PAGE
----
Nature Center Improvements
Construction is under way on a new front entrance, updated parking and group education entrance at the WNC Nature Center, 75 Gashes Creek Road, Asheville. This project will enhance the visitor experience for the entire community. It will make the facility better able to accommodate group visits and make the entrance ADA compliance.
Ground broke on this project in April 2017. The new entrance is scheduled for completion in March 2018 at a cost of $1.35 million, including the design.
This project is being funded in part by the City of Asheville, and by the Friends of the WNC Nature Center with support from the Buncombe County Tourism Development Authority’s Tourism Product Development Fund, and from Festiva. Other contributors to the project include charitable foundations, businesses, and many generous individual donors.
Asheville’s 42-acre WNC Nature Center is home to over 60 species of animals, including river otters, black bear, red and gray wolves and cougars. Its mission is to connect people with the animals and plants of the Southern Appalachian Mountain region by inspiring appreciation, nurturing understanding, and advancing conservation of the region’s rich biodiversity.
Attendance at the WNC Nature Center has risen over 31% in the past five years. More than 134,000 people enjoyed the center in 2016. This growth highlighted the need to create an entrance that allows accessibility to all visitors (particularly those who are handicapped or have strollers), provides ample parking, and allows for swift, safe entry for school groups.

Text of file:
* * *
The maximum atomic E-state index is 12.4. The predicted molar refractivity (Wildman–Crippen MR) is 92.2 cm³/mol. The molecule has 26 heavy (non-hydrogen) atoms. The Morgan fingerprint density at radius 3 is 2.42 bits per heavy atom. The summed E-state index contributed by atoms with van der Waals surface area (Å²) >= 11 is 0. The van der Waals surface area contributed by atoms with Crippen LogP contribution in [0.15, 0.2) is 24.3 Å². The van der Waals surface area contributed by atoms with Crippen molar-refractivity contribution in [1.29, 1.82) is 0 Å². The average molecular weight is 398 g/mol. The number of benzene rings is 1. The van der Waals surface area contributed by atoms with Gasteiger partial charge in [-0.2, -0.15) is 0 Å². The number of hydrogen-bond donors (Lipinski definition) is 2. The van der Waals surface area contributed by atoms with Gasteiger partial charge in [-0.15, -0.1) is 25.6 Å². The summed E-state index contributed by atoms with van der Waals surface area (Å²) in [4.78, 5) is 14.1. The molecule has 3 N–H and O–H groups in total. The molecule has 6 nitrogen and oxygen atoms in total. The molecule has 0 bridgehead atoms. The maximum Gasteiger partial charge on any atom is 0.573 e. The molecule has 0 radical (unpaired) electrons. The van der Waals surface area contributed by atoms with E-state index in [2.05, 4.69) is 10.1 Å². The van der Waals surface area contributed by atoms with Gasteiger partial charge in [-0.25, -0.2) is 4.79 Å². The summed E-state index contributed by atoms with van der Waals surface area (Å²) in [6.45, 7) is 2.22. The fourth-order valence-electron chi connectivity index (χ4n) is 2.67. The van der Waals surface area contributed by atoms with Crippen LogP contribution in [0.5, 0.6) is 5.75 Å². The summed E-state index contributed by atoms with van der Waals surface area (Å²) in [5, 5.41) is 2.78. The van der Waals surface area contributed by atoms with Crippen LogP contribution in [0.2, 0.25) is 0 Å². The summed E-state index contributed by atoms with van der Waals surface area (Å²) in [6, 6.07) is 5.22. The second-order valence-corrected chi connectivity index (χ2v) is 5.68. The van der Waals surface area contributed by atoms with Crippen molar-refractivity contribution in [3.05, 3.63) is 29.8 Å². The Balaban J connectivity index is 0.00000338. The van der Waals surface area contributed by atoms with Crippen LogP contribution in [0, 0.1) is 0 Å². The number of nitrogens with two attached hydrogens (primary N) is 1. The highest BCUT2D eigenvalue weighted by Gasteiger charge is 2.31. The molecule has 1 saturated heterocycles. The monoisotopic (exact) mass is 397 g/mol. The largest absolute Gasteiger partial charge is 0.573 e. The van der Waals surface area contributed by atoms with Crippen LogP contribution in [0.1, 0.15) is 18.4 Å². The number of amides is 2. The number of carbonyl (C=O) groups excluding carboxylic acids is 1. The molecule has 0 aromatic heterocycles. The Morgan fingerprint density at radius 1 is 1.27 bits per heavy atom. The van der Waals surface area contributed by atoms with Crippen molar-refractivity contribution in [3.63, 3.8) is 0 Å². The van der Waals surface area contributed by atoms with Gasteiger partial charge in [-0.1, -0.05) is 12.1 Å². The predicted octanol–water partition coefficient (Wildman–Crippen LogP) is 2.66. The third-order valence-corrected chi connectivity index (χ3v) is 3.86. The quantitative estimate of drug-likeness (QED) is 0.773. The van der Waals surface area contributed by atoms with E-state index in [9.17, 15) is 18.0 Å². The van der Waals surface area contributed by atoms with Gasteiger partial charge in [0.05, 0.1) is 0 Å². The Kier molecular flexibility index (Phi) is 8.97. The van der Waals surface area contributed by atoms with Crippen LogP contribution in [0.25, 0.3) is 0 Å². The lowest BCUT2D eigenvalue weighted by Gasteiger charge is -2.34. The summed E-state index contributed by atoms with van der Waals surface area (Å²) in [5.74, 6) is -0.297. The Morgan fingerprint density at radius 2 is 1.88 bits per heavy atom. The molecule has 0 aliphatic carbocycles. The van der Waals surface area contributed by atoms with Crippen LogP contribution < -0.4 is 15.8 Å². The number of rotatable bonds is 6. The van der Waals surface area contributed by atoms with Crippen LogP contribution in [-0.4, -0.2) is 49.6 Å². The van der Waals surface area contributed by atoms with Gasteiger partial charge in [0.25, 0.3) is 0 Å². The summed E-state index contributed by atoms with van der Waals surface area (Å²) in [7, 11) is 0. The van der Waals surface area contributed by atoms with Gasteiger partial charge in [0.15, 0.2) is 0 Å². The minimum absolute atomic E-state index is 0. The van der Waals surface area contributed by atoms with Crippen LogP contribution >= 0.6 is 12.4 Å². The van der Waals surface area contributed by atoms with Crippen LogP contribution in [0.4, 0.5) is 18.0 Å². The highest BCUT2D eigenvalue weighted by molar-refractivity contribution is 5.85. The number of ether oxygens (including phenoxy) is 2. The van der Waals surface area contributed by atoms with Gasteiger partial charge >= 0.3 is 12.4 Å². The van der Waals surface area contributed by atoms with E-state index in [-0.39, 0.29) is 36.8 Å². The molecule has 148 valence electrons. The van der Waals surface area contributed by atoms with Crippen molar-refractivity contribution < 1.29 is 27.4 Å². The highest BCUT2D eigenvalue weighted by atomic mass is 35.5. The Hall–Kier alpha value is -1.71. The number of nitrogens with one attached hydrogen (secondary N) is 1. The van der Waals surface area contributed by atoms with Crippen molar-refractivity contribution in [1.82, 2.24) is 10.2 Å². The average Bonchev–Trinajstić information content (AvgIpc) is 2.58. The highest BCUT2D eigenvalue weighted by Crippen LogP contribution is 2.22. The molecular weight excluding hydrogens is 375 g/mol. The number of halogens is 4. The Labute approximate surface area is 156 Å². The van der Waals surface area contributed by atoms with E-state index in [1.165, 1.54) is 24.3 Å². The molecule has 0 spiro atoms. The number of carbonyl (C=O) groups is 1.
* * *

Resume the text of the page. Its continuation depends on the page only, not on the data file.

The City of Asheville acquired the Nature Center from Buncombe County in 2006.
The Nature Center is proud to be accredited by the Association of Zoos & Aquariums.
An active support organization, Friends of the WNC Nature Center, is a vital partner in the center’s growth and success. For more information on the Friends of the WNC Nature Center, or to join the Friends and support future projects, visit wildwnc.org.
Key Nature Center exhibits include:
- Appalachian Predators, the largest area of the park, features coyotes, red and gray wolves and bobcat.
- Appalachian Station is an indoor exhibit that features a variety of reptiles (including rattlesnakes and copperheads), amphibians and small mammals.
- Black Bear Ridge features American black bears, hawks, owls and white-tailed deer.
- Otter Falls features two North American river otters and several species of aquatic turtles.
- Red Wolf Run exhibit focuses on the endangered red wolves, one of the center’s conservation initiatives.
- Small Mammals includes raccoons and red and gray foxes.
- Trillium Nature Trail is a .6 mile nature trail winding through forested areas along the Swannanoa River.
- Western North Carolina Farm features endangered farm animals, such as the Cotswold sheep, as well as chickens, rabbits, donkeys and goats.
- World Underground is an indoor experience that takes visitors on an education tour of life under the soil.
2008 - Red Wolf Run exhibit opens: The exhibit complies with the strict requirements of the Red Wolf Species Survival Plan.
2009 - Small Mammal exhibits open: This spacious space is designed for small mammal red and gray foxes and raccoons. The exhibits replaced the old, cramped corn-crib style exhibits built during the initial construction of the Nature Center in the early 1970s.
2010-2011 - Two cougars, Pisgah and Mitchell, came to the Nature Center in October 2010 from the Oregon Zoo. In May 2011, a newly renovated exhibit opened featuring the cougars and the Nature Center has been enjoying near record crowds ever since.
2015 - Arachnid Adventure Pavilion and restroom opens: This space is designed to encourage creative outdoor play for children.
- Bear climbing structure installed.
- Mining Sluice opens as an interactive nature play space for families centered on the geology of the Appalachian Mountains
- Ground breaking for new guest entrance and parking area
- Wind machine attraction opens
Coming up - Plans are under way for a Red Panda exhibit. Details will be announced in fall 2017.
Chris Gentile, Director
WNC Nature Center